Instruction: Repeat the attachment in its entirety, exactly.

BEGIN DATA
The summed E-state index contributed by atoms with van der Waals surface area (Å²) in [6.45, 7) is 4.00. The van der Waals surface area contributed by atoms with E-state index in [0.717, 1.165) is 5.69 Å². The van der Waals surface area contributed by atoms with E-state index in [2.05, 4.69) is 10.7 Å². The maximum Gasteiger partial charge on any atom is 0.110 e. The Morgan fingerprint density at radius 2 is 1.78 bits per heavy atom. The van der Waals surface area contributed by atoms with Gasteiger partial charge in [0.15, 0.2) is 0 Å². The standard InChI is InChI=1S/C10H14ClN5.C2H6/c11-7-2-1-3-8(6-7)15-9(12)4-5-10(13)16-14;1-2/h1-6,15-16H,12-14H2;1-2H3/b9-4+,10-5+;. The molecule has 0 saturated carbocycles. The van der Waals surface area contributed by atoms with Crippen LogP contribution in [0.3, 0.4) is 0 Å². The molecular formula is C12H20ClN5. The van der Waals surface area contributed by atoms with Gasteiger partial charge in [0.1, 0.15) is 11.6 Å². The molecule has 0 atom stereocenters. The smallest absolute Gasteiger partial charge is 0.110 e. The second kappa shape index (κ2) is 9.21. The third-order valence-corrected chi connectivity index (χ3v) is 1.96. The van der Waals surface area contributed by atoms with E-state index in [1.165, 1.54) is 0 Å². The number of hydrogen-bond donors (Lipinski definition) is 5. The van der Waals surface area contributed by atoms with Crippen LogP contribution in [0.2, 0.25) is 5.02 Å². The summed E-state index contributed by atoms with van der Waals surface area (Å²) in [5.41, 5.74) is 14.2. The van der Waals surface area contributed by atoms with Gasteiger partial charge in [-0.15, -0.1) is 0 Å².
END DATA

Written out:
The summed E-state index contributed by atoms with van der Waals surface area (Å²) in [6.45, 7) is 4.00. The van der Waals surface area contributed by atoms with E-state index in [0.717, 1.165) is 5.69 Å². The van der Waals surface area contributed by atoms with E-state index in [2.05, 4.69) is 10.7 Å². The maximum Gasteiger partial charge on any atom is 0.110 e. The Morgan fingerprint density at radius 2 is 1.78 bits per heavy atom. The van der Waals surface area contributed by atoms with Gasteiger partial charge in [0.15, 0.2) is 0 Å². The standard InChI is InChI=1S/C10H14ClN5.C2H6/c11-7-2-1-3-8(6-7)15-9(12)4-5-10(13)16-14;1-2/h1-6,15-16H,12-14H2;1-2H3/b9-4+,10-5+;. The molecule has 0 saturated carbocycles. The van der Waals surface area contributed by atoms with Crippen LogP contribution in [0.3, 0.4) is 0 Å². The molecular formula is C12H20ClN5. The van der Waals surface area contributed by atoms with Gasteiger partial charge in [0.1, 0.15) is 11.6 Å². The molecule has 0 atom stereocenters. The smallest absolute Gasteiger partial charge is 0.110 e. The second kappa shape index (κ2) is 9.21. The third-order valence-corrected chi connectivity index (χ3v) is 1.96. The van der Waals surface area contributed by atoms with E-state index in [1.165, 1.54) is 0 Å². The number of hydrogen-bond donors (Lipinski definition) is 5. The van der Waals surface area contributed by atoms with Crippen LogP contribution in [0.2, 0.25) is 5.02 Å². The summed E-state index contributed by atoms with van der Waals surface area (Å²) in [5.41, 5.74) is 14.2. The van der Waals surface area contributed by atoms with Gasteiger partial charge in [-0.15, -0.1) is 0 Å².